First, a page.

- A plant "pot" at Stortinget. Of course, I may be wrong, but I thought that plants would normally be growing from the inside.
- A stone (obviously) lion. I just liked the way the sun caught the edges of it, contrast so heavily with the shadows.
- And the other lion, with the sun setting slowly behind it.
- Tram lines in the recently renovated cobbled street beside Spikersuppa.
- Rådhus plassen, beside Akershus fort. When Oslo has a concert, they just use whatever open area they can find, and put a stage on it. This one sits right beside the tram tracks, so the crowd has to do a synchronised shuffle whener a tram arrives.
- Unusual to see this sort of dancing outside the ghettos of USA. They were actually a lot better than this shows, but this guy kept getting in the way of my pictures, so I had to settle for this.
- Nationaltheatret - national theatre to us, in case you couldn't guess. A little more elaborate than our own feeble theatre.
- Sunset over Nationaltheatret.
- Slottsparken, looking very different to how it appeared during our first visit to Oslo.
More of the river
The same river as before, but now heading downstream through the city.
On a walk through the city, the sky was particularly interesting, with insane cloud formations everywhere. I decided to share with you a few of my many pictures.
May 17th is the Norwegian independence day - like 4th July in USA - when the Norwegians celebrate their independence from Denmark in 1814. This year was the 100th anniversary of the separation from Sweden (when Norway truly became an independent nation - though it struggled to maintain that during the Second World War), and was a perfect sunny day. We went to watch the main childrens' parade in Oslo centre, as recommended by all the locals.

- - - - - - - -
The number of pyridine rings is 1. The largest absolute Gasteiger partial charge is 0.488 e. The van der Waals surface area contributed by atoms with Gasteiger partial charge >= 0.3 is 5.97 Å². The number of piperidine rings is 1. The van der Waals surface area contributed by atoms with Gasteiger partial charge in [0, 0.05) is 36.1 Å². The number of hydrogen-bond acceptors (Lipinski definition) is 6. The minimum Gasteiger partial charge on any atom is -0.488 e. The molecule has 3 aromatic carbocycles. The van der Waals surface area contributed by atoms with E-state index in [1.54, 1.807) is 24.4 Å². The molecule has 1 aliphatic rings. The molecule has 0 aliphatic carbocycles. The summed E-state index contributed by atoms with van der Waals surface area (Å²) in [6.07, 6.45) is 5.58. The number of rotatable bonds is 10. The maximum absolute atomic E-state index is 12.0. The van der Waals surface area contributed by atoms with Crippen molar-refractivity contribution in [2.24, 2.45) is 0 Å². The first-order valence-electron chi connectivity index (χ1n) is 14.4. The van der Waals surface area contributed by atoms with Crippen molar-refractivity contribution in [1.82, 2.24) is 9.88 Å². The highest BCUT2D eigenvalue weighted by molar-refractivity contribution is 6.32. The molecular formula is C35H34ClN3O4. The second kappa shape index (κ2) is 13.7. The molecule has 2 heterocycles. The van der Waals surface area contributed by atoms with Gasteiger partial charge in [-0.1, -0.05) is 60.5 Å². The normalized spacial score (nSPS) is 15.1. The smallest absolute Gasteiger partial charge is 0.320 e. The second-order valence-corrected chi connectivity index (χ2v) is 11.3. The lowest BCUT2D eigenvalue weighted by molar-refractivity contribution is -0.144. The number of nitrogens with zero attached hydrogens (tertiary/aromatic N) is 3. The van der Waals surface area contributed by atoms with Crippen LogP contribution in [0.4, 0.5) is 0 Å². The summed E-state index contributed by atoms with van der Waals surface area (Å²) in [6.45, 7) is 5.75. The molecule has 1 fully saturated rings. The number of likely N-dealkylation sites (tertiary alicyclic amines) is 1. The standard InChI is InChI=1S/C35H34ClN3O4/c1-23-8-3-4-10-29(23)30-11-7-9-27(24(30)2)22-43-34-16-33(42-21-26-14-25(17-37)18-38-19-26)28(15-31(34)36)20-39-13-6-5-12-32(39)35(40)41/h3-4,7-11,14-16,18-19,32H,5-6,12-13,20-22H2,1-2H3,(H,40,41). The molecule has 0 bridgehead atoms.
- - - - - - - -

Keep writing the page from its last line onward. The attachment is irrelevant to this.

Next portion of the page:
- The parade began with the royal guard rifle display and band. The rifle display was fairly impressive, throwing rifles fitted with bayonets so they spiralled over the heads of the other guards - point downwards (!) - to be caught by others. I wondered how many times they had to practice that before they got it right. And how many times did they make mistakes, not throwing them quite high enough. I was holding my camera above my head to take pictures, to try to avoid the thousands of others who lined the streets. Sadly there were still too many of them for the camera to see properly over them, and I could not get any good pictures of the rifle displays.
- It is a tradition. After finishing high school in Norway (aged 19), the students all don a hat and a pair of brightly coloured trousers, that they will get signed, attach badges to, and not wash for a month or so. They are actually dungarees, but fashion dictates that the shoulder straps should never be worn over the shoulders. Known as the Russ (roos to us Brits), these students have the task of finding weird things to do, and doing them. They can generally be convinced to do anything, as long as it is strange enough, and when drunk, the cute ones can even be persuaded to perform a strip tease for a lucky, iron faced, royal guard (can't they Haavard?). In this particular case, they are handing out fake business cards to the children, who collect them. The cards should contain weird fake titles, descriptions, and job information.
- Then the parade starts for real. Wave after wave after wave. A group of flag bearers, a band, then rows and rows of children, held together with ribbons and waving flags. Repeat for 3 hours. Solid. 3 whole hours. They make their way to the palace/"castle" (slott), where they march past the royal family. Apparently they like their royal family here. What a novelty.
- The end of the parade. We had been watching it for over 2 hours by now, so we decided to see what the other end looked like, where they were all queueing, waiting for their turn to start walking in the parade. It looked like this.